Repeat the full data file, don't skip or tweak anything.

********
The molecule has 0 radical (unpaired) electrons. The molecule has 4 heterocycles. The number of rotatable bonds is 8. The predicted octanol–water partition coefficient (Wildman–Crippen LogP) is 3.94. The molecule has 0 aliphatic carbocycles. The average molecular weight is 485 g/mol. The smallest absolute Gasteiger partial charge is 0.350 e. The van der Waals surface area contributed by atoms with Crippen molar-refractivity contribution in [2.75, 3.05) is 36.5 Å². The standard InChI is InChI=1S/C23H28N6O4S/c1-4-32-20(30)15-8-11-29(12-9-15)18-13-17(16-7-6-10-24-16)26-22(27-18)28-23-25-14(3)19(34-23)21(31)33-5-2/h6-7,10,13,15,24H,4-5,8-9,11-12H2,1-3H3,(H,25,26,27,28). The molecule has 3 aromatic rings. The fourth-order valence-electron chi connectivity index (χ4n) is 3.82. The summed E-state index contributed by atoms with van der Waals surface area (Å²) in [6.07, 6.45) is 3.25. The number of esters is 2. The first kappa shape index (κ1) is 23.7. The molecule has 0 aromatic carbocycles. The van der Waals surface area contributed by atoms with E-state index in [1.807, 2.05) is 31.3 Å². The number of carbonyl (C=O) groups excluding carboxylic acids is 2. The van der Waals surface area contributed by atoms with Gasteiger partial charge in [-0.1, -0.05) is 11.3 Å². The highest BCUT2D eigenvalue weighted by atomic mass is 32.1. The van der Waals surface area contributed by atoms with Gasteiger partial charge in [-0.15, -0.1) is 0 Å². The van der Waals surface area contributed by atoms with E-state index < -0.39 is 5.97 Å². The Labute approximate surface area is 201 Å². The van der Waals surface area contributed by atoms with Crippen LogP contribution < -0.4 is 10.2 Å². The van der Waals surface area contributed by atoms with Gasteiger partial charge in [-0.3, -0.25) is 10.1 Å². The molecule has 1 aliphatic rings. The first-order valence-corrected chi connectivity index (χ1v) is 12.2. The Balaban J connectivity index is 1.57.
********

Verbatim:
The molecule has 0 radical (unpaired) electrons. The molecule has 4 heterocycles. The number of rotatable bonds is 8. The predicted octanol–water partition coefficient (Wildman–Crippen LogP) is 3.94. The molecule has 0 aliphatic carbocycles. The average molecular weight is 485 g/mol. The smallest absolute Gasteiger partial charge is 0.350 e. The van der Waals surface area contributed by atoms with Crippen molar-refractivity contribution in [2.75, 3.05) is 36.5 Å². The standard InChI is InChI=1S/C23H28N6O4S/c1-4-32-20(30)15-8-11-29(12-9-15)18-13-17(16-7-6-10-24-16)26-22(27-18)28-23-25-14(3)19(34-23)21(31)33-5-2/h6-7,10,13,15,24H,4-5,8-9,11-12H2,1-3H3,(H,25,26,27,28). The molecule has 3 aromatic rings. The fourth-order valence-electron chi connectivity index (χ4n) is 3.82. The summed E-state index contributed by atoms with van der Waals surface area (Å²) in [6.07, 6.45) is 3.25. The number of esters is 2. The first kappa shape index (κ1) is 23.7. The molecule has 0 aromatic carbocycles. The van der Waals surface area contributed by atoms with E-state index in [1.807, 2.05) is 31.3 Å². The number of carbonyl (C=O) groups excluding carboxylic acids is 2. The van der Waals surface area contributed by atoms with Gasteiger partial charge in [-0.1, -0.05) is 11.3 Å². The highest BCUT2D eigenvalue weighted by atomic mass is 32.1. The van der Waals surface area contributed by atoms with Gasteiger partial charge in [-0.15, -0.1) is 0 Å². The van der Waals surface area contributed by atoms with E-state index < -0.39 is 5.97 Å². The Labute approximate surface area is 201 Å². The van der Waals surface area contributed by atoms with Crippen LogP contribution < -0.4 is 10.2 Å². The van der Waals surface area contributed by atoms with Gasteiger partial charge in [-0.3, -0.25) is 10.1 Å². The molecule has 1 aliphatic rings. The first-order valence-corrected chi connectivity index (χ1v) is 12.2. The Balaban J connectivity index is 1.57.